10. The U.S. military has absolutely no right, whether legal or moral, to be killing people who live in Iraq. It has no right to even be in Iraq. Why is this? Because neither the Iraqi government nor the Iraqi people ever attacked the United States. This fact makes the war in Iraq an optional one, not a necessary one.
To reiterate what should be obvious, the fact that the U.S. was attacked in 2001 does not give this country the right to attack and kill people who had nothing to do with those crimes. It is morally acceptable to go after criminals, but it is a crime to kill their families, their friends, their neighbors, or anyone else not criminally complicit.
9. Both political parties have pursued a foreign policy of aggression for decades, and where has that gotten us?
Our military is based in over 120 countries around the world. The U.S. government has spent billions and billions of dollars of our tax money to prop up dictators and despotic regimes. It has armed people such as Osama bin Laden and the "freedom fighters" in Afghanistan, Saddam Hussein, and Manuel Noriega, only to use military force to oust them later on. This type of foreign policy has driven people all over the world to hate us. Don't we have enough enemies yet? Isn't it time to say enough is enough?
8. Since this war began back in 1991, millions of people have been driven from their homes, injured, or killed. Considering this fact, I cannot be convinced that the Iraqi people are better off in any way.
7. In a free country, aggressive war should never be used as a tool of foreign policy. Using force to impose what American politicians consider to be a proper government for Iraq violates every principle of freedom which this country is supposed to stand for. This is not freedom for Iraqis
6. No one can convince me that kindness and charity are the primary motives in a war where hundreds of billions of dollars are forcibly redistributed from American citizens to the military-industrial complex; especially the weapons-manufacturers. Maybe something else motivates the war-makers. Could it be greed?
5. Like virtually every war, this war is being funded through the coercive method of taxation. The wealth of the American people is being forcibly transferred to the government and their corporate partners; the merchants of death. Just considering this one point, the war in Iraq is just as immoral and illegal as stealing from one person to give to another.
On top of this, taxation, deficit-spending, and the printing of money gives the government an almost unlimited source of funding. Thus, there is no incentive for the government to spend the money wisely, because it can always get more - from us. Conversely, the access to such vast wealth is actually an incentive to continue the war perpetually. The ability to grow in wealth and power is something that not many politicians have had the strength to resist throughout history. American politicians are no different.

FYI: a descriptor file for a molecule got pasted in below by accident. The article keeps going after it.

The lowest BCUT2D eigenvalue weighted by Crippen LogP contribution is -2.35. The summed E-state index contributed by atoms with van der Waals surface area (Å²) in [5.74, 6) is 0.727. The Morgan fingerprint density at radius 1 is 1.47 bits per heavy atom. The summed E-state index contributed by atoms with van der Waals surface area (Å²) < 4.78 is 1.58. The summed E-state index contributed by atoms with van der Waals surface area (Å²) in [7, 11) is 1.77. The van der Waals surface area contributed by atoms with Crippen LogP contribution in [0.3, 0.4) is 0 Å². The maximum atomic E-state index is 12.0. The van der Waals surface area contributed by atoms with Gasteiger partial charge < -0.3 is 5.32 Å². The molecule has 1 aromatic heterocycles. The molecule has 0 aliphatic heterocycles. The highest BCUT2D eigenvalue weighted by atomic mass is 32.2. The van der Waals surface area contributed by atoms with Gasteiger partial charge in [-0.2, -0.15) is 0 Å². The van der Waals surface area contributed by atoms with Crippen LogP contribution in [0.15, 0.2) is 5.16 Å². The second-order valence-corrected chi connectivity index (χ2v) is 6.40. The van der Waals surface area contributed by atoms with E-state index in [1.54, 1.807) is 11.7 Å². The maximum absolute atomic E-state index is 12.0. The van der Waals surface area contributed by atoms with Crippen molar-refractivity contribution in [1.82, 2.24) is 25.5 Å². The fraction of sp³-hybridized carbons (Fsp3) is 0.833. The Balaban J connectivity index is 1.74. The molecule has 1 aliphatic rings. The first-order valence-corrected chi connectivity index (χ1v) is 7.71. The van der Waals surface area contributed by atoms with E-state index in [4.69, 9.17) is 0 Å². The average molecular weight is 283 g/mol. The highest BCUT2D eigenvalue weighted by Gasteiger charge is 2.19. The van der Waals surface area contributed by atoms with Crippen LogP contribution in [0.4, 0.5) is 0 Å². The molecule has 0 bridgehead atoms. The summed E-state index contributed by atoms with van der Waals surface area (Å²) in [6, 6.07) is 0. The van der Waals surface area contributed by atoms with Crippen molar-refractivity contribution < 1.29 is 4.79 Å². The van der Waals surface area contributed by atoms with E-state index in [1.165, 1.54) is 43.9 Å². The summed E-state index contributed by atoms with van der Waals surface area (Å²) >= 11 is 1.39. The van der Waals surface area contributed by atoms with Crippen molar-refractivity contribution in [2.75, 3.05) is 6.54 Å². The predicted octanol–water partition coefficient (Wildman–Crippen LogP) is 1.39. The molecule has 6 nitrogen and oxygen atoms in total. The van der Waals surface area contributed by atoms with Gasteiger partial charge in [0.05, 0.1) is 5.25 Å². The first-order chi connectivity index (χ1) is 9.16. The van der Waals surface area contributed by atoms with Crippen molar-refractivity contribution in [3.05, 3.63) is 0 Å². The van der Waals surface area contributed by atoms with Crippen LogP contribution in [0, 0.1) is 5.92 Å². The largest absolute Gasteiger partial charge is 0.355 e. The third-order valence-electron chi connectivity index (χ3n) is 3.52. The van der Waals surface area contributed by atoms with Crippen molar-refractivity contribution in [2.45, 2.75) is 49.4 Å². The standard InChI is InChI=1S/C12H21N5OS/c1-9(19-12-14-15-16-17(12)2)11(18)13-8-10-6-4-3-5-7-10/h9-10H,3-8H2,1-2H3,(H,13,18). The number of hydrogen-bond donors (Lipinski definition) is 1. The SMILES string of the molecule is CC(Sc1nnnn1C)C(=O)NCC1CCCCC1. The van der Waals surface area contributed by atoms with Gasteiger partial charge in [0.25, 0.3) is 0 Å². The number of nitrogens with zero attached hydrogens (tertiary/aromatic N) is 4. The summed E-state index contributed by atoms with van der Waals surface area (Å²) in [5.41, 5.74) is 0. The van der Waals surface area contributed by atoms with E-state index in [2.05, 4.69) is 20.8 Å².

4. The Iraq War is the polar opposite of any proper concept of self-defense. The United States is the aggressor and Iraq is the defender; plain and simple. This fact brings up some very difficult moral and legal issues for everyone involved. Thomas Paine may have summed it up best:
"Not all the treasures of the world, so far as I believe, could have induced me to support an offensive war, for I think it murder."
3. We fought in Vietnam to stop the "domino effect" of communism, but when the communists took over, the world didn't come to an end. We "saved" Kuwait from an evil dictator, but it's still run by a family dynasty that has no interest in liberty for the people. We waged war on Afghanistan to capture Osama bin Laden. Oddly, rights violations are still rampant and Afghani opium production has soared since the invasion. And then, of course, we have all the "good" done in Iraq.
This foreign policy of aggression and intervention, which we have seen grow in preeminence over the last century, just doesn't work. The politicians promise us peace; they promise us security; they promise us anything to get us to go along with their policies, but what happens? In virtually every situation, the intervention totally fails, or the "enemy" is replaced by another despotic regime. The U.S. government has caused chaos in Iraq, and the time for that to come to an end is now.
2. You don't bring freedom to people by waging war on their cities and towns, and you don't protect innocent people by killing innocent people. It is a crime to aggressively take the life of another person. There is no murder of innocent people that can be justified by claiming that it was necessary for the "greater good."
If you consider that to be the right way of handling the problems in Iraq, you more closely resemble Joseph Stalin's way of thinking than that of liberty-lovers like Patrick Henry and Thomas Paine.
And the No. 1 reason to get the U.S. out of Iraq...now...